Monthly Archives: September 2017

Magnetic Poetry Saturday

my garden heaves her

last bit of sweetness

as the cool beauty of

death whispers to her

urging her to sleep…

to dream of spring

I am not dazzled by

broken gods and

fool-hearty men who

must be surrounded by

all-embracing prisoners

of fear to feel whole

keep trusting in

the goodness of

others even if it is

hard to see….I

believe it’s always

there, waiting to care

every path is thick

with followers but

wanderers leave fresh

tracks through the wild


Magnetic Poetry

Lone Survivor – A Three Line Tale


photo by Bryan Minear via Unsplash

The explosion and loss of pressure sent the plane into a terrifying spiral, tossing passengers like ragdolls against the cabin ceiling; thirty horrible seconds that seemed like hours, lights flashing, people screaming, the fuselage groaning, ending suddenly into dead, black silence.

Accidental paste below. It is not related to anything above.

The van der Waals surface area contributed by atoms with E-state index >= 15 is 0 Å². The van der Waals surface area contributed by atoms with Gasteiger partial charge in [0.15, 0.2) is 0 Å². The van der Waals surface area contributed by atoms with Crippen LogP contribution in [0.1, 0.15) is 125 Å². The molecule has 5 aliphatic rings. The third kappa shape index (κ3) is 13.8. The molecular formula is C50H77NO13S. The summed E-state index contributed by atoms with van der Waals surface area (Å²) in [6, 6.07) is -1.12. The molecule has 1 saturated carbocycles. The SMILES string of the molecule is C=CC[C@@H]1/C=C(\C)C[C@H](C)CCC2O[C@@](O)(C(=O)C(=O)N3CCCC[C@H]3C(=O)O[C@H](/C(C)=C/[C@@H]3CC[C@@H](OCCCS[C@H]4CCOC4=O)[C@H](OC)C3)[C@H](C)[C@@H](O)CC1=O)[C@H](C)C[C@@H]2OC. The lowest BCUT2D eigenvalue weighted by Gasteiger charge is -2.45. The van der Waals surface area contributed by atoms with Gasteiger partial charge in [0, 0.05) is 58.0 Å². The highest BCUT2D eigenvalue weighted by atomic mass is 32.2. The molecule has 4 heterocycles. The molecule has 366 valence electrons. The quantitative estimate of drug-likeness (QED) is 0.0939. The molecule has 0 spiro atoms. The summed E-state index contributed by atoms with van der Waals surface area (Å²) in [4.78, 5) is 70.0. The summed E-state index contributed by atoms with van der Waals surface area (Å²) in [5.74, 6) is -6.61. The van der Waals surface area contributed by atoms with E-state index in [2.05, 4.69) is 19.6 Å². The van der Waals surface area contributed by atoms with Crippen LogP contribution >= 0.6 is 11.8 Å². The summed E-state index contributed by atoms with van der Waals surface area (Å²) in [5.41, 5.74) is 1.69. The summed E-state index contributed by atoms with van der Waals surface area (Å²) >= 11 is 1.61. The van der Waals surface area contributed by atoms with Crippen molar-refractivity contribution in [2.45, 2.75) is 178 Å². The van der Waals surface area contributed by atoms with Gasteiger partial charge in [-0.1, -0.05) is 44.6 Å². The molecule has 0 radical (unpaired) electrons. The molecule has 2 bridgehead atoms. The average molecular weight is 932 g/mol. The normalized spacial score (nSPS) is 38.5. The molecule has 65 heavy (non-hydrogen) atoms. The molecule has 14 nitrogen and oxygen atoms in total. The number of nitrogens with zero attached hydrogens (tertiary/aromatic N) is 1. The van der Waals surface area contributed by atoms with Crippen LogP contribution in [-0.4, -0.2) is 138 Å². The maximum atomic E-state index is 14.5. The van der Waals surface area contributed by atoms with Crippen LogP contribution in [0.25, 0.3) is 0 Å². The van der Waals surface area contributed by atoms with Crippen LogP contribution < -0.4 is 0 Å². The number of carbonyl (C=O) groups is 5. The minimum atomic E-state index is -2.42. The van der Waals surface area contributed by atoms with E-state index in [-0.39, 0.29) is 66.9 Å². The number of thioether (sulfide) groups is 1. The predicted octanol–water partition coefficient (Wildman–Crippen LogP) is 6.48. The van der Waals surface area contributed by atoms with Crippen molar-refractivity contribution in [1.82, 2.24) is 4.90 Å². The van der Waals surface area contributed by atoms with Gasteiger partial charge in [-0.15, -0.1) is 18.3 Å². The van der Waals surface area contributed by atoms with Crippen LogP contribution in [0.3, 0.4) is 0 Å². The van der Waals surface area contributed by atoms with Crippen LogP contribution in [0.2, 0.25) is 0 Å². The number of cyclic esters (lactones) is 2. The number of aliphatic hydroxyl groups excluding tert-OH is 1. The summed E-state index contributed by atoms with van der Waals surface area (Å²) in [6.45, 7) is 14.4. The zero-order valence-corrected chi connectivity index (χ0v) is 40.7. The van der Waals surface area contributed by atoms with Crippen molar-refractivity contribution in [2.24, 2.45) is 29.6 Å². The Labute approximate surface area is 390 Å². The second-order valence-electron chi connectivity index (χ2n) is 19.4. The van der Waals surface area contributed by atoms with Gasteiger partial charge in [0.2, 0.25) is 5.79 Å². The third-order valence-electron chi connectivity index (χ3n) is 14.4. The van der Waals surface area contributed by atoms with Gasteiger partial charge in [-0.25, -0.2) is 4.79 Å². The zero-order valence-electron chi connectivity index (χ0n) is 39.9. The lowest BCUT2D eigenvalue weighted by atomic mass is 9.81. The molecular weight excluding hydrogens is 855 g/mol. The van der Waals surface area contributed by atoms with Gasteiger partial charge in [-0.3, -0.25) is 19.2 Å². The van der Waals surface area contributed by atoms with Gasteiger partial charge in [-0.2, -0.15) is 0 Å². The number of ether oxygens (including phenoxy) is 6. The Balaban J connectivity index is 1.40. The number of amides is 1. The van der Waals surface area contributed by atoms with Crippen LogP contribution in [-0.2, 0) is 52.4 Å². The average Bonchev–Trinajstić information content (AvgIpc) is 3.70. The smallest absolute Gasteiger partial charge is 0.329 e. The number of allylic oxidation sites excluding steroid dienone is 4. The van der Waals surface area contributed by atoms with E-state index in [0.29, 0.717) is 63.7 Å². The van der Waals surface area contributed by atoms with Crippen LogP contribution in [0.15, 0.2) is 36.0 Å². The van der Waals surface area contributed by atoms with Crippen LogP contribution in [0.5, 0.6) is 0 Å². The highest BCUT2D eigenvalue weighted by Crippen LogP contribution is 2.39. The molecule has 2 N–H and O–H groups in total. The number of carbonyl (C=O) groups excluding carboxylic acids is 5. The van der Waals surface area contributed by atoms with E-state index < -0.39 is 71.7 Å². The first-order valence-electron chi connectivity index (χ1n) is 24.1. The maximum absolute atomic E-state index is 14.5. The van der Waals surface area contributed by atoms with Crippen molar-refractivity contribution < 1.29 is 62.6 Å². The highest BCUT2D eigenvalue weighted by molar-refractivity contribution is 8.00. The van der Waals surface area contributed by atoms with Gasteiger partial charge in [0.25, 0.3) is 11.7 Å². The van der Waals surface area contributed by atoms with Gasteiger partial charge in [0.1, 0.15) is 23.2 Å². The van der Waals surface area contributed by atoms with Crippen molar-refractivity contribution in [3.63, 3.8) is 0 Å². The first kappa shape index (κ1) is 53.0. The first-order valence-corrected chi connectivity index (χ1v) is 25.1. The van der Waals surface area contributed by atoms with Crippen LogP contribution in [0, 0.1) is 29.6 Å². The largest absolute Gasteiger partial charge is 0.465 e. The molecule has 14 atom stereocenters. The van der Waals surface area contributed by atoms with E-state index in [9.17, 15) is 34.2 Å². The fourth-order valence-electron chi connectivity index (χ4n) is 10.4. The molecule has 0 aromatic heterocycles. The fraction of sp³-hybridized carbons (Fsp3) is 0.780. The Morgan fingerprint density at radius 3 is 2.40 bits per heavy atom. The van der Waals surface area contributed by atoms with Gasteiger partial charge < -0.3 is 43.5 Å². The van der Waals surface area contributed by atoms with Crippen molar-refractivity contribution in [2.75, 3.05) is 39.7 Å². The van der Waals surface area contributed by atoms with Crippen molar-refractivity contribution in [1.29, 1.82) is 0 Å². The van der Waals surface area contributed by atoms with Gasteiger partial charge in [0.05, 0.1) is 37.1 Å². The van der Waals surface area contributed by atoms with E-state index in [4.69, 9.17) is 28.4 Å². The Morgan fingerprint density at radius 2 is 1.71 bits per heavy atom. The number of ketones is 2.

Sarah roused to the smell of jet fuel, the glare of red flashing lights and the tinny sound of rescuers calling for survivors on bullhorns.

With her legs broken, she managed to stretch her hand into to the air, crying out, a faint whisper, “I’m here.”


For Sonya’s Three Line Tale Challenge based on the photo above by Bryan Minear via Unsplash.



Photo by fmatte at

So engrossed was I in memorabilia that I didn’t notice the last call for visitors to leave. Didn’t notice, I say, until the lights went out and I realized was locked inside Poe’s Museum.

Suddenly I heard a rap-tap-tap from the window. There, a raven who said…


Silly! Raven’s don’t talk!


52 Words Exactly for Sacha Black’s 52 Week’s in 52 Words Writespiration Challenge. This week’s prompt: Write about the night you accidentally spent in a museum.

Lonely-Hearts – Friday’s Word of the Day


Today’s Word of the Day on is lonely-hearts. It is defined as: of or for people seeking counseling or companionship to bring love or romance into their lives: a lonely-hearts column in the newspaper or in more modern terms, online dating sites. also explains the origin of lonely-hearts as: